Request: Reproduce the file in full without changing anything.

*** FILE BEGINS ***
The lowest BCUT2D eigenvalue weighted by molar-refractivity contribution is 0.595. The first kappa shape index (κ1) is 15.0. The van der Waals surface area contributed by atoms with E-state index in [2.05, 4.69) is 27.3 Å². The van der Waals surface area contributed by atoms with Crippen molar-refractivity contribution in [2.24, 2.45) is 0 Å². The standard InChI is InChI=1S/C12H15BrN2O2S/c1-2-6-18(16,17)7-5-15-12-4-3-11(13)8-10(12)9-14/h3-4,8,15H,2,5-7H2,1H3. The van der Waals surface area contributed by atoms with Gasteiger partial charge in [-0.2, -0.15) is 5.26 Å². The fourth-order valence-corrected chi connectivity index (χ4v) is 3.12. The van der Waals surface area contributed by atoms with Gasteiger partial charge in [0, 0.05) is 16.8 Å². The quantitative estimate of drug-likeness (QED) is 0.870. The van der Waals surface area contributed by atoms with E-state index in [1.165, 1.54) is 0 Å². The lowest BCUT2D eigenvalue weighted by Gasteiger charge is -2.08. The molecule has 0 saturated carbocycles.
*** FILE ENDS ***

The lowest BCUT2D eigenvalue weighted by molar-refractivity contribution is 0.595. The first kappa shape index (κ1) is 15.0. The van der Waals surface area contributed by atoms with E-state index in [2.05, 4.69) is 27.3 Å². The van der Waals surface area contributed by atoms with Crippen molar-refractivity contribution in [2.24, 2.45) is 0 Å². The standard InChI is InChI=1S/C12H15BrN2O2S/c1-2-6-18(16,17)7-5-15-12-4-3-11(13)8-10(12)9-14/h3-4,8,15H,2,5-7H2,1H3. The van der Waals surface area contributed by atoms with Gasteiger partial charge in [-0.2, -0.15) is 5.26 Å². The fourth-order valence-corrected chi connectivity index (χ4v) is 3.12. The van der Waals surface area contributed by atoms with Gasteiger partial charge in [0, 0.05) is 16.8 Å². The quantitative estimate of drug-likeness (QED) is 0.870. The van der Waals surface area contributed by atoms with E-state index in [1.165, 1.54) is 0 Å². The lowest BCUT2D eigenvalue weighted by Gasteiger charge is -2.08. The molecule has 0 saturated carbocycles.